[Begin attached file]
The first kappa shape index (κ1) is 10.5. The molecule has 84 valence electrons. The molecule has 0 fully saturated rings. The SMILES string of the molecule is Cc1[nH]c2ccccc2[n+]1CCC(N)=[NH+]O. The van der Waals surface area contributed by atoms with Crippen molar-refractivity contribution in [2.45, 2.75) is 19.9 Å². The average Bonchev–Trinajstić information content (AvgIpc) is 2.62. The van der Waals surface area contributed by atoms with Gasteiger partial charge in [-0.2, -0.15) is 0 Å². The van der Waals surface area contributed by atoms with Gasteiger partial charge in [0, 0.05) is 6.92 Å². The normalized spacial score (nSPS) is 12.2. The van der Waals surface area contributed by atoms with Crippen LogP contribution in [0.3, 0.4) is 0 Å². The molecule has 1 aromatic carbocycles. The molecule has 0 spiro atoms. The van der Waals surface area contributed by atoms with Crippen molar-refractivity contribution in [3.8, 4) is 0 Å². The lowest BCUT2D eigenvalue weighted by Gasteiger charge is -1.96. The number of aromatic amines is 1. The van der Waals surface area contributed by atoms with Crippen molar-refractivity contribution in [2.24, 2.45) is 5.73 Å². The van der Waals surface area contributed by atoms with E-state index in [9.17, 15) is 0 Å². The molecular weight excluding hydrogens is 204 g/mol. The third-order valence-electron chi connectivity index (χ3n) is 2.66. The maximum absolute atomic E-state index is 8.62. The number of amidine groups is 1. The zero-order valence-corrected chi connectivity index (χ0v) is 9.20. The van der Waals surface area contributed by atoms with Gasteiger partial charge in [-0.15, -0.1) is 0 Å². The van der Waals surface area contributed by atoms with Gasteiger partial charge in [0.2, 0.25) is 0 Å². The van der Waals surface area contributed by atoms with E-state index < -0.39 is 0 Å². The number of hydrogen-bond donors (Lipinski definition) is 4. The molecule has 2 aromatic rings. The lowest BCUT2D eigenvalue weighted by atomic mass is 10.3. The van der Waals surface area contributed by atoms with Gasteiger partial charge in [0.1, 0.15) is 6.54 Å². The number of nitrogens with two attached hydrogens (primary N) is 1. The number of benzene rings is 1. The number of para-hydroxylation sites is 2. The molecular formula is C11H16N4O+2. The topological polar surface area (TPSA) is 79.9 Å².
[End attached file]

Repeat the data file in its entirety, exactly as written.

The first kappa shape index (κ1) is 10.5. The molecule has 84 valence electrons. The molecule has 0 fully saturated rings. The SMILES string of the molecule is Cc1[nH]c2ccccc2[n+]1CCC(N)=[NH+]O. The van der Waals surface area contributed by atoms with Crippen molar-refractivity contribution in [2.45, 2.75) is 19.9 Å². The average Bonchev–Trinajstić information content (AvgIpc) is 2.62. The van der Waals surface area contributed by atoms with Gasteiger partial charge in [-0.2, -0.15) is 0 Å². The van der Waals surface area contributed by atoms with Gasteiger partial charge in [0, 0.05) is 6.92 Å². The normalized spacial score (nSPS) is 12.2. The van der Waals surface area contributed by atoms with Crippen LogP contribution in [0.3, 0.4) is 0 Å². The molecule has 1 aromatic carbocycles. The molecule has 0 spiro atoms. The van der Waals surface area contributed by atoms with Crippen molar-refractivity contribution in [3.8, 4) is 0 Å². The lowest BCUT2D eigenvalue weighted by Gasteiger charge is -1.96. The number of aromatic amines is 1. The van der Waals surface area contributed by atoms with Crippen molar-refractivity contribution in [2.24, 2.45) is 5.73 Å². The van der Waals surface area contributed by atoms with E-state index in [9.17, 15) is 0 Å². The molecular weight excluding hydrogens is 204 g/mol. The third-order valence-electron chi connectivity index (χ3n) is 2.66. The maximum absolute atomic E-state index is 8.62. The number of amidine groups is 1. The zero-order valence-corrected chi connectivity index (χ0v) is 9.20. The van der Waals surface area contributed by atoms with Gasteiger partial charge in [-0.15, -0.1) is 0 Å². The van der Waals surface area contributed by atoms with Gasteiger partial charge in [0.2, 0.25) is 0 Å². The van der Waals surface area contributed by atoms with E-state index < -0.39 is 0 Å². The number of hydrogen-bond donors (Lipinski definition) is 4. The molecule has 2 aromatic rings. The lowest BCUT2D eigenvalue weighted by atomic mass is 10.3. The van der Waals surface area contributed by atoms with Gasteiger partial charge in [0.1, 0.15) is 6.54 Å². The number of nitrogens with two attached hydrogens (primary N) is 1. The number of benzene rings is 1. The number of para-hydroxylation sites is 2. The molecular formula is C11H16N4O+2. The topological polar surface area (TPSA) is 79.9 Å².